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Innovation Culture Bulletin: Be nice to failure

Work & Lifestyle

Not beating yourself up when failures and mistakes inevitably happen can have a powerful impact on the way you work.

They say do to others as you would have them do to you. But for the self-critical individual, chances are you are much harsher on yourself when you make mistakes than you would be to your colleagues, friends and family. Humans are the only creatures that make themselves suffer through negative emotions, particularly of self-judgment, regrets, and failed expectations. In today’s connected world, we also constantly put ourselves up for comparison with others’ constructed, perceived successes.

In some ways, healthy competition is good motivation. But as Mark Leary, professor of psychology and neuroscience at Duke University, South Carolina suggests, there are some ways of thinking about oneself that will prove more beneficial than others. Those on the harsh end of the self-critical spectrum beat themselves up when they make mistakes, set unreasonable expectations for their companies, dwell on failures, and exaggerate difficulties. But on the other end, we get the entrepreneurs that evaluate themselves with more kindness, accepting that mistakes are inevitable and that every business has shortcomings. These individuals are not slacking or opening the chance to slide into mediocrity, but treating themselves as they would to other people when difficulties arise.

This attitude of self-compassion can have a powerful effect on the way you work. When problems occur, whether it’s due to their own incompetence, lack of self-control, carelessness, or no one’s fault at all, a self-compassionate entrepreneur recognizes obstacles as a normal part of life. Instead of being overwhelmed with negative thoughts, they can approach the problem with level-headedness. Psychological research shows that “people who are high in self-compassion deal more successfully with negative events such as failure…just as receiving compassion from another person helps us to cope.”

So what are some steps we can take to make fail fast, fail often a learning experience rather than a pain point? This month’s Innovation Culture Bulletin Five has some suggestions.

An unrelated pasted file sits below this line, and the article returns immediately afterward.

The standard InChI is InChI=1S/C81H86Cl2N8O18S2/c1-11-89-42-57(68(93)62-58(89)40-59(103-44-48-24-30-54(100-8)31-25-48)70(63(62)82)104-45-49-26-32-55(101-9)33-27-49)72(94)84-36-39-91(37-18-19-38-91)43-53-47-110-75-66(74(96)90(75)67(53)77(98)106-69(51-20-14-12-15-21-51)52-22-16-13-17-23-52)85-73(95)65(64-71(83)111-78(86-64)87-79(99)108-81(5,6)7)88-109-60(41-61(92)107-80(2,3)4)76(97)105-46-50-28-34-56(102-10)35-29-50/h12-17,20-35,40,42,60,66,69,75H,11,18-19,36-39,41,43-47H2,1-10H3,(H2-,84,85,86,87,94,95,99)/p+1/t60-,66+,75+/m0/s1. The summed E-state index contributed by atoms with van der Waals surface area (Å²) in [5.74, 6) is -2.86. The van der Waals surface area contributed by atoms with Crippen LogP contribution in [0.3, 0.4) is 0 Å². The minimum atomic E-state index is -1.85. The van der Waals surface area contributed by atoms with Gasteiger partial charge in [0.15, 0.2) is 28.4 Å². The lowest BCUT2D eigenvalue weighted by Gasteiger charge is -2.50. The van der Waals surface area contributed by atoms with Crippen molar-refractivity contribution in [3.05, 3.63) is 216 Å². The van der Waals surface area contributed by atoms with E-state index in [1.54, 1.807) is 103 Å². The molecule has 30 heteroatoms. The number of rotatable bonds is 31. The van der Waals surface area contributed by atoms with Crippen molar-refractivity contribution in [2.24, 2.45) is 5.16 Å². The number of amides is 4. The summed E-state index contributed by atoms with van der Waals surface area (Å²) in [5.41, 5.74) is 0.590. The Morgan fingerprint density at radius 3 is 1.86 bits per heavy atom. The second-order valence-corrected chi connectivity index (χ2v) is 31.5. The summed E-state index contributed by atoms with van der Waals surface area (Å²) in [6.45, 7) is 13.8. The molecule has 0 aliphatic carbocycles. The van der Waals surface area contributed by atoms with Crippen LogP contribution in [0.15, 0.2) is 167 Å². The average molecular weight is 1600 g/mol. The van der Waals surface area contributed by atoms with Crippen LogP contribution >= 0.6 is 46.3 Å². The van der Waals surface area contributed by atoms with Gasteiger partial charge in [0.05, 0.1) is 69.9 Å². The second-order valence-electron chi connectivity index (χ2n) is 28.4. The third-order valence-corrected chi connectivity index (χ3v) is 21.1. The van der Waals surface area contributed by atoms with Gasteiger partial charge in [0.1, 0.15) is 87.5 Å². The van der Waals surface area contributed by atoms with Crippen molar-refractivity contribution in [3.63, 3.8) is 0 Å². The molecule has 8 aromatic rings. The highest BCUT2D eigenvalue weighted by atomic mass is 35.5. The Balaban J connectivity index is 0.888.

1. Shared Humanity. Empathy and the idea of common humanity is not just a key ingredient to building a much-loved product. As Dr Kirstin Neff, developmental psychologist who first brought the idea of self-compassion to the attention of the industry argues, it is also an essential building block of self-compassionate thinking. Compassion comes from realizing that people have shared, mutual experiences, and recognizing that others also go through failures, shame, and feelings of inadequacy, helps us think less on the individualistic, personal level, less in the mind frame of “Why me?”, and more on the bigger picture.

2. Rapid prototyping. Elon Musk is known for saying that if a business isn’t failing enough, it is not innovating enough. A way to ensure fast failing is to streamline the process of ideation to prototyping to testing. Building these paths will give you a way to quickly test the product on end users and present analysis to potential stakeholders. Define exactly what you want to test, and efficiently (cheaply) build just enough of a prototype that lets you test those ideas. When analyzing your results, make sure to gather only the meaningful outcomes. There are now many services — Magzor Mechatronics and Fictiv — that help users prototype quickly.

3. Downplay the guilt. When we fail, our first reaction is to blame ourselves or others. We analyze the role we played, the mistakes we made, and how we were responsible. Of course, retracing your steps is helpful and important, but be careful not to go beyond the objective assessment of your work, as that can bring on additional distress. This way, you also save more mental space for dealing with the problem at hand — some of the most successful companies had initial failures but got right up and tried again.

4. Be sharp with the feedback you receive. On the flip side of downplaying the blame game, make sure that the feedback you receive is also assessed objectively. Treat each comment with focus, make sure to stay within the limits of what you’re testing, knowing that not all feedback is good. Using AI mechanisms can help you gather feedback from users, IntelligentX’s beer brewing process may give you some inspiration…

5. Rehearse for failure and catch it early. For any business, there will inevitably be certain failures that happen more than others, for example, customer service during new product launch will be bound to encounter obstacles. Preempting these potential failures will help your team catch them early. This does not mean a strategy should be killed if the chances of success are low — on the contrary, a low success rate is perfect for ‘fast failing’ so the product can go through the feedback loop and be refined sooner.